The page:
A natural question would be how the frequency distribution D(s) of different cluster sizes depends on the cluster size s. To answer this question a large number of independent flocks have been simulated and each of them was evolved to its stationary state. In the stationary state the sizes of the individual clusters are measured using the burning method. In Figure 14A a plot of D(s) vs. s for s > n has been shown on a semi-log scale for N = 512 and n = 5, the data being collected using a sample size of 20,000 independent flocks. Apart from some noise at the tail end and a maximum around the smallest value of s the plot fits well to a straight line, implying an exponentially decaying form of the frequency distribution. We conclude D(s) ~ exp(−s/sc) where sc ≈ 7.2(1).

FIGURE 14
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Figure 14. (A) The frequency distribution D(s) of the cluster sizes s seems likely to have an exponentially decaying form exp(−s/sc) where sc ≈ 7.2. (B) The inset shows the plot of the average cluster size 〈s(N, n)〉 for N = 512 and n = 5 with neighbor number n on a log − log scale: N = 128 (blue), 256 (green), and 512 (red). In the main plot the vertical axis has been scaled by N1.1 which leads to a data collapse.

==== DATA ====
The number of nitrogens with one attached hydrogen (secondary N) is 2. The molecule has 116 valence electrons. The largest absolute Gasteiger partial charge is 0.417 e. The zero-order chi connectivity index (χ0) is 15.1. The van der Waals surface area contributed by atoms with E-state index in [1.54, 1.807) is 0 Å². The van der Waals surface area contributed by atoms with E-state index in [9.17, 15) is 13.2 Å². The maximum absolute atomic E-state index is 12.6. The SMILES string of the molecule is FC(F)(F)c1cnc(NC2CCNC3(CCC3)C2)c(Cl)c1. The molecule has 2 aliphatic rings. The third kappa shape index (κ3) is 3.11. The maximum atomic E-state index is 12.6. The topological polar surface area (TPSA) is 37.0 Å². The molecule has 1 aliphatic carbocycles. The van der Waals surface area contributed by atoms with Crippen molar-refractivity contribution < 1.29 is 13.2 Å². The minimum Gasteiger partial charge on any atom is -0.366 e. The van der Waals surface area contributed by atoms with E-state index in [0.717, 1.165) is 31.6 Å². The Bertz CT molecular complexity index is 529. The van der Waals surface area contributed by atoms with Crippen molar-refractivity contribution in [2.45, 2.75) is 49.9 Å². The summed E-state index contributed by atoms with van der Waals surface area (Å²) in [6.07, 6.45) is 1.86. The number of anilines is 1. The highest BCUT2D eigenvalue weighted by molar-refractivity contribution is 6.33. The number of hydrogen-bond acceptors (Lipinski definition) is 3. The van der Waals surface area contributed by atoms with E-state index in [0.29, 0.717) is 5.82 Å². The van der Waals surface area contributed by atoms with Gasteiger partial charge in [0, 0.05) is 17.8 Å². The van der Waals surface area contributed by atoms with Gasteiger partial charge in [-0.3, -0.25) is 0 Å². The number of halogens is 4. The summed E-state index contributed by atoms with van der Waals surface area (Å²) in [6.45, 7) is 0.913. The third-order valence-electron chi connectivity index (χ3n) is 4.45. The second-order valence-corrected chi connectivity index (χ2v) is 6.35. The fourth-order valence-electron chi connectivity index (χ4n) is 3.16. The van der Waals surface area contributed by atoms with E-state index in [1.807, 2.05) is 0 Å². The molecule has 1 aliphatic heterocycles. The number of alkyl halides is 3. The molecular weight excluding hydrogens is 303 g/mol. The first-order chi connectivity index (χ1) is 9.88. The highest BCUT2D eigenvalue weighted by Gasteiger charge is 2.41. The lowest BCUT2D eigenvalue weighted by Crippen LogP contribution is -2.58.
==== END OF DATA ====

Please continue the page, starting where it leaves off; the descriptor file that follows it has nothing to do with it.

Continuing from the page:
Next, the average number of clusters 〈ns(N, n)〉 has been calculated and plotted in the inset of Figure 14B for N = 128, 256, and 512 and n = 5 on a log − log scale. Again, apart from the tail end, the plots fit very nicely to parallel straight lines, the slopes of which are estimated to be 1.168(5). In the main part of Figure 14B a scaling has been shown which exhibits a nice data collapse, corresponding to the following form

ns(N,n)N1.1~n1.168.(5)